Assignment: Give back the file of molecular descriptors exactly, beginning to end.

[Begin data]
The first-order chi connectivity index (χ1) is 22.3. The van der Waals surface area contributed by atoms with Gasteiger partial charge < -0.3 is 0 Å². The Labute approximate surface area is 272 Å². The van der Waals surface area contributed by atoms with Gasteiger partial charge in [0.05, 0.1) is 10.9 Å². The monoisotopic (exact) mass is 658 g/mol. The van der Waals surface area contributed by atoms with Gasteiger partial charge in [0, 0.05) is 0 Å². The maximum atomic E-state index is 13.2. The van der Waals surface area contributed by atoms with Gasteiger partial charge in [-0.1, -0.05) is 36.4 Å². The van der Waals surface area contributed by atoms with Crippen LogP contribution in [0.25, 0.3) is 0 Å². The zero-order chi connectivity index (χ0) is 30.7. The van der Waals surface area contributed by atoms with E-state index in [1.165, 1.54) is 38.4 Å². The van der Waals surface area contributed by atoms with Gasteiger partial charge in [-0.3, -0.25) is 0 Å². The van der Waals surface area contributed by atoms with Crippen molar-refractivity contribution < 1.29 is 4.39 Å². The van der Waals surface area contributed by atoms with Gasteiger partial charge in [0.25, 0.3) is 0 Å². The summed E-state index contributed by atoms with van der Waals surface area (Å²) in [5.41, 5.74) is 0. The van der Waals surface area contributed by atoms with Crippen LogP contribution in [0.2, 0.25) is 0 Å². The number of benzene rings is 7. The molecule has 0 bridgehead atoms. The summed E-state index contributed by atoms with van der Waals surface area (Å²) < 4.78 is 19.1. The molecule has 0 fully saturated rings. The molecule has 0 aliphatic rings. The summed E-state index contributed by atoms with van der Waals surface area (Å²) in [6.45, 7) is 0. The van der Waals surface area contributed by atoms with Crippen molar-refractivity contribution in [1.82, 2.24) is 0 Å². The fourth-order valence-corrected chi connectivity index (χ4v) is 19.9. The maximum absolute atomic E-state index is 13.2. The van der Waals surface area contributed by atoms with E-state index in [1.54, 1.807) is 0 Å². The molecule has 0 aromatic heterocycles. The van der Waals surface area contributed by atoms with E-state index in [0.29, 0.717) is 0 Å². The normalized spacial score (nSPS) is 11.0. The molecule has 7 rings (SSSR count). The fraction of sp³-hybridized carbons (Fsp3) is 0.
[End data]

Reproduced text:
The first-order chi connectivity index (χ1) is 22.3. The van der Waals surface area contributed by atoms with Gasteiger partial charge < -0.3 is 0 Å². The Labute approximate surface area is 272 Å². The van der Waals surface area contributed by atoms with Gasteiger partial charge in [0.05, 0.1) is 10.9 Å². The monoisotopic (exact) mass is 658 g/mol. The van der Waals surface area contributed by atoms with Gasteiger partial charge in [0, 0.05) is 0 Å². The maximum atomic E-state index is 13.2. The van der Waals surface area contributed by atoms with Gasteiger partial charge in [-0.1, -0.05) is 36.4 Å². The van der Waals surface area contributed by atoms with Crippen LogP contribution in [0.25, 0.3) is 0 Å². The zero-order chi connectivity index (χ0) is 30.7. The van der Waals surface area contributed by atoms with E-state index in [1.165, 1.54) is 38.4 Å². The van der Waals surface area contributed by atoms with Gasteiger partial charge in [-0.3, -0.25) is 0 Å². The van der Waals surface area contributed by atoms with Crippen molar-refractivity contribution < 1.29 is 4.39 Å². The van der Waals surface area contributed by atoms with Gasteiger partial charge in [0.25, 0.3) is 0 Å². The summed E-state index contributed by atoms with van der Waals surface area (Å²) in [5.41, 5.74) is 0. The van der Waals surface area contributed by atoms with Crippen LogP contribution in [0.2, 0.25) is 0 Å². The number of benzene rings is 7. The molecule has 0 bridgehead atoms. The summed E-state index contributed by atoms with van der Waals surface area (Å²) < 4.78 is 19.1. The molecule has 0 fully saturated rings. The molecule has 0 aliphatic rings. The summed E-state index contributed by atoms with van der Waals surface area (Å²) in [6.45, 7) is 0. The van der Waals surface area contributed by atoms with Crippen molar-refractivity contribution in [1.82, 2.24) is 0 Å². The fourth-order valence-corrected chi connectivity index (χ4v) is 19.9. The maximum absolute atomic E-state index is 13.2. The van der Waals surface area contributed by atoms with E-state index in [1.54, 1.807) is 0 Å². The molecule has 0 aromatic heterocycles. The van der Waals surface area contributed by atoms with E-state index in [0.29, 0.717) is 0 Å². The normalized spacial score (nSPS) is 11.0. The molecule has 7 rings (SSSR count). The fraction of sp³-hybridized carbons (Fsp3) is 0.